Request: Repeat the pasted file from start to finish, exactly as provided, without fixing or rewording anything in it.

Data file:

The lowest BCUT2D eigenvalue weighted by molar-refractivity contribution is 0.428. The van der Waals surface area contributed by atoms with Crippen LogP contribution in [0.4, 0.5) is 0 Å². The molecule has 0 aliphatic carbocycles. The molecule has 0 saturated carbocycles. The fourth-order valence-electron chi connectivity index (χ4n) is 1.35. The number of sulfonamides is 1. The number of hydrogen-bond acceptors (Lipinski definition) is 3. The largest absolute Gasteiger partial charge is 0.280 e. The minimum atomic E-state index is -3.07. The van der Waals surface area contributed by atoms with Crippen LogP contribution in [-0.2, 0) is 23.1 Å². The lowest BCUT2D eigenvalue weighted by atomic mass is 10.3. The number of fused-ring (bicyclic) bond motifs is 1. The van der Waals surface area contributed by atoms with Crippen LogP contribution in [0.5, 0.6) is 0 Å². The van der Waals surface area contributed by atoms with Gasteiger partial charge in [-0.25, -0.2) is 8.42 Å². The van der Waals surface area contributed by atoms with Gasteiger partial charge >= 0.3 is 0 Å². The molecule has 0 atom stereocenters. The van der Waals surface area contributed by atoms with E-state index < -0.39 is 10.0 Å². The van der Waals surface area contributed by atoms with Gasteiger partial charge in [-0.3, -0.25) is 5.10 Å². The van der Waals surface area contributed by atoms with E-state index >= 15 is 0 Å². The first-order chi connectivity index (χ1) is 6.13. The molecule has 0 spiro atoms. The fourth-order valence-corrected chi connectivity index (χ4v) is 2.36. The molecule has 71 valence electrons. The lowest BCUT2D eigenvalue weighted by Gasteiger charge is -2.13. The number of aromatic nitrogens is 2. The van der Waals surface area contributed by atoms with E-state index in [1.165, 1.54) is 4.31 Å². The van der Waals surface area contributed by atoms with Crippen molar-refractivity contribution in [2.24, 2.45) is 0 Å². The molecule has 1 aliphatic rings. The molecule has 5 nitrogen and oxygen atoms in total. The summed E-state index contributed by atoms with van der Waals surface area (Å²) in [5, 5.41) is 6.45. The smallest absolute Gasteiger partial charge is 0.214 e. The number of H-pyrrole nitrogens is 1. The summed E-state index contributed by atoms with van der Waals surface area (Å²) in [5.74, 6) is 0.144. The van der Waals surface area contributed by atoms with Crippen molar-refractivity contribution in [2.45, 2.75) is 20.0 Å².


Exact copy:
The lowest BCUT2D eigenvalue weighted by molar-refractivity contribution is 0.428. The van der Waals surface area contributed by atoms with Crippen LogP contribution in [0.4, 0.5) is 0 Å². The molecule has 0 aliphatic carbocycles. The molecule has 0 saturated carbocycles. The fourth-order valence-electron chi connectivity index (χ4n) is 1.35. The number of sulfonamides is 1. The number of hydrogen-bond acceptors (Lipinski definition) is 3. The largest absolute Gasteiger partial charge is 0.280 e. The minimum atomic E-state index is -3.07. The van der Waals surface area contributed by atoms with Crippen LogP contribution in [-0.2, 0) is 23.1 Å². The lowest BCUT2D eigenvalue weighted by atomic mass is 10.3. The number of fused-ring (bicyclic) bond motifs is 1. The van der Waals surface area contributed by atoms with Crippen LogP contribution in [0.5, 0.6) is 0 Å². The van der Waals surface area contributed by atoms with Gasteiger partial charge in [-0.25, -0.2) is 8.42 Å². The van der Waals surface area contributed by atoms with Gasteiger partial charge >= 0.3 is 0 Å². The molecule has 0 atom stereocenters. The van der Waals surface area contributed by atoms with E-state index < -0.39 is 10.0 Å². The van der Waals surface area contributed by atoms with Gasteiger partial charge in [-0.3, -0.25) is 5.10 Å². The van der Waals surface area contributed by atoms with E-state index >= 15 is 0 Å². The first-order chi connectivity index (χ1) is 6.13. The molecule has 0 spiro atoms. The fourth-order valence-corrected chi connectivity index (χ4v) is 2.36. The molecule has 71 valence electrons. The lowest BCUT2D eigenvalue weighted by Gasteiger charge is -2.13. The number of aromatic nitrogens is 2. The van der Waals surface area contributed by atoms with E-state index in [1.165, 1.54) is 4.31 Å². The van der Waals surface area contributed by atoms with Crippen molar-refractivity contribution in [2.24, 2.45) is 0 Å². The molecule has 1 aliphatic rings. The molecule has 5 nitrogen and oxygen atoms in total. The summed E-state index contributed by atoms with van der Waals surface area (Å²) in [5, 5.41) is 6.45. The smallest absolute Gasteiger partial charge is 0.214 e. The number of H-pyrrole nitrogens is 1. The summed E-state index contributed by atoms with van der Waals surface area (Å²) in [5.74, 6) is 0.144. The van der Waals surface area contributed by atoms with Crippen molar-refractivity contribution in [2.45, 2.75) is 20.0 Å².